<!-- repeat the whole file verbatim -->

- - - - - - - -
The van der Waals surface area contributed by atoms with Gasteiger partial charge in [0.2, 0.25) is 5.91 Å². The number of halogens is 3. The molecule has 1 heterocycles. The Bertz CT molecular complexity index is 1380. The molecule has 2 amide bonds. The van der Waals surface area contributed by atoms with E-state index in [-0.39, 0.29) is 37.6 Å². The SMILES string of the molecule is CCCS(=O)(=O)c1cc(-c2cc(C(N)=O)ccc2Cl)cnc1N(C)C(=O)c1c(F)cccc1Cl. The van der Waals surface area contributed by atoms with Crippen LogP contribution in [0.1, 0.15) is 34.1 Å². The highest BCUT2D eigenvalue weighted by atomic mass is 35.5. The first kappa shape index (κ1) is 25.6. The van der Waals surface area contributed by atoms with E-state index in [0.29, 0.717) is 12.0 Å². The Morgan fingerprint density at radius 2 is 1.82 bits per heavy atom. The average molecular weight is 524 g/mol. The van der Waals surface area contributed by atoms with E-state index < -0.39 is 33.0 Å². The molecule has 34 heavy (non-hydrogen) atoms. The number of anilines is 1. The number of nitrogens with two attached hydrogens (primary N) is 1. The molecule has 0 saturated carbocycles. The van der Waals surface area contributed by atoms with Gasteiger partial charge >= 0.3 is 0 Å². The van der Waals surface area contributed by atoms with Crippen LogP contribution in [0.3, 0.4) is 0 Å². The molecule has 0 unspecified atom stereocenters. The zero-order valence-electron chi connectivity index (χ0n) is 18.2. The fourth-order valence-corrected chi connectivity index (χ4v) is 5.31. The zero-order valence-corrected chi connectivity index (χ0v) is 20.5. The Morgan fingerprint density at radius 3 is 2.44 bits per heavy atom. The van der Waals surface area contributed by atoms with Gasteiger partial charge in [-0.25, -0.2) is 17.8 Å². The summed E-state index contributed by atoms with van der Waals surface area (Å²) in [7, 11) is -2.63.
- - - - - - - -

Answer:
The van der Waals surface area contributed by atoms with Gasteiger partial charge in [0.2, 0.25) is 5.91 Å². The number of halogens is 3. The molecule has 1 heterocycles. The Bertz CT molecular complexity index is 1380. The molecule has 2 amide bonds. The van der Waals surface area contributed by atoms with E-state index in [-0.39, 0.29) is 37.6 Å². The SMILES string of the molecule is CCCS(=O)(=O)c1cc(-c2cc(C(N)=O)ccc2Cl)cnc1N(C)C(=O)c1c(F)cccc1Cl. The van der Waals surface area contributed by atoms with Crippen LogP contribution in [0.1, 0.15) is 34.1 Å². The highest BCUT2D eigenvalue weighted by atomic mass is 35.5. The first kappa shape index (κ1) is 25.6. The van der Waals surface area contributed by atoms with E-state index in [0.29, 0.717) is 12.0 Å². The Morgan fingerprint density at radius 2 is 1.82 bits per heavy atom. The average molecular weight is 524 g/mol. The van der Waals surface area contributed by atoms with E-state index < -0.39 is 33.0 Å². The molecule has 34 heavy (non-hydrogen) atoms. The number of anilines is 1. The number of nitrogens with two attached hydrogens (primary N) is 1. The molecule has 0 saturated carbocycles. The van der Waals surface area contributed by atoms with Gasteiger partial charge >= 0.3 is 0 Å². The van der Waals surface area contributed by atoms with Crippen LogP contribution in [0.3, 0.4) is 0 Å². The molecule has 0 unspecified atom stereocenters. The zero-order valence-electron chi connectivity index (χ0n) is 18.2. The fourth-order valence-corrected chi connectivity index (χ4v) is 5.31. The zero-order valence-corrected chi connectivity index (χ0v) is 20.5. The Morgan fingerprint density at radius 3 is 2.44 bits per heavy atom. The van der Waals surface area contributed by atoms with Gasteiger partial charge in [-0.25, -0.2) is 17.8 Å². The summed E-state index contributed by atoms with van der Waals surface area (Å²) in [7, 11) is -2.63.